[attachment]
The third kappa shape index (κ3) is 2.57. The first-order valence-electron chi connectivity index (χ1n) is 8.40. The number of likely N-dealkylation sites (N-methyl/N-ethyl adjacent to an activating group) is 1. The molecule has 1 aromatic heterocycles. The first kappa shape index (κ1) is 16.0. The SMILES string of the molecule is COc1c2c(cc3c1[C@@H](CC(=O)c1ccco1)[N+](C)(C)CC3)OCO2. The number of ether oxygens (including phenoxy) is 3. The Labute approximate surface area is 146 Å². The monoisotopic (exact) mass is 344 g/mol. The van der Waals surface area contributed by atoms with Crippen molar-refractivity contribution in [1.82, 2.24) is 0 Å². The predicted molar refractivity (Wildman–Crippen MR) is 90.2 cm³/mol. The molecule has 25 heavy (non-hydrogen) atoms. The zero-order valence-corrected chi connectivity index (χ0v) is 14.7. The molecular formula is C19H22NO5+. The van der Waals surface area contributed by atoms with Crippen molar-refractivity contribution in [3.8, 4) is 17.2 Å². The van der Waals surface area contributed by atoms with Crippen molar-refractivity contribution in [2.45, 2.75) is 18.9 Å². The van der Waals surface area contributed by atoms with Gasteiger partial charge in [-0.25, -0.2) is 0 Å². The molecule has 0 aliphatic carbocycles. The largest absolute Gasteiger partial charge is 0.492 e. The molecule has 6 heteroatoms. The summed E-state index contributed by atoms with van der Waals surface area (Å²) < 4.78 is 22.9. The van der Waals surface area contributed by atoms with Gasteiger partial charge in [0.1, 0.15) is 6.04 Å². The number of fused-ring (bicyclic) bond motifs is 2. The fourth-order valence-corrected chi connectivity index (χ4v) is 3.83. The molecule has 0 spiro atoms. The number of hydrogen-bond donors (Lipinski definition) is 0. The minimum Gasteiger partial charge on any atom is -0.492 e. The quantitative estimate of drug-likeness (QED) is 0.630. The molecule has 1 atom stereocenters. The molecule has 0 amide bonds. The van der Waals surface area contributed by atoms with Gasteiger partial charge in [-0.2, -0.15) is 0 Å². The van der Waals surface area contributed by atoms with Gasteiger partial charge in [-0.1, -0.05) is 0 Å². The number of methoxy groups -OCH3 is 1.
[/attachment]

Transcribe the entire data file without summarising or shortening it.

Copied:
The third kappa shape index (κ3) is 2.57. The first-order valence-electron chi connectivity index (χ1n) is 8.40. The number of likely N-dealkylation sites (N-methyl/N-ethyl adjacent to an activating group) is 1. The molecule has 1 aromatic heterocycles. The first kappa shape index (κ1) is 16.0. The SMILES string of the molecule is COc1c2c(cc3c1[C@@H](CC(=O)c1ccco1)[N+](C)(C)CC3)OCO2. The number of ether oxygens (including phenoxy) is 3. The Labute approximate surface area is 146 Å². The monoisotopic (exact) mass is 344 g/mol. The van der Waals surface area contributed by atoms with Crippen molar-refractivity contribution in [1.82, 2.24) is 0 Å². The predicted molar refractivity (Wildman–Crippen MR) is 90.2 cm³/mol. The molecule has 25 heavy (non-hydrogen) atoms. The zero-order valence-corrected chi connectivity index (χ0v) is 14.7. The molecular formula is C19H22NO5+. The van der Waals surface area contributed by atoms with Crippen molar-refractivity contribution in [3.8, 4) is 17.2 Å². The van der Waals surface area contributed by atoms with Crippen molar-refractivity contribution in [2.45, 2.75) is 18.9 Å². The van der Waals surface area contributed by atoms with Gasteiger partial charge in [-0.25, -0.2) is 0 Å². The molecule has 0 aliphatic carbocycles. The largest absolute Gasteiger partial charge is 0.492 e. The molecule has 6 heteroatoms. The summed E-state index contributed by atoms with van der Waals surface area (Å²) < 4.78 is 22.9. The van der Waals surface area contributed by atoms with Gasteiger partial charge in [0.1, 0.15) is 6.04 Å². The number of fused-ring (bicyclic) bond motifs is 2. The fourth-order valence-corrected chi connectivity index (χ4v) is 3.83. The molecule has 0 spiro atoms. The number of hydrogen-bond donors (Lipinski definition) is 0. The minimum Gasteiger partial charge on any atom is -0.492 e. The quantitative estimate of drug-likeness (QED) is 0.630. The molecule has 1 atom stereocenters. The molecule has 0 amide bonds. The van der Waals surface area contributed by atoms with Gasteiger partial charge in [-0.2, -0.15) is 0 Å². The van der Waals surface area contributed by atoms with Gasteiger partial charge in [-0.1, -0.05) is 0 Å². The number of methoxy groups -OCH3 is 1.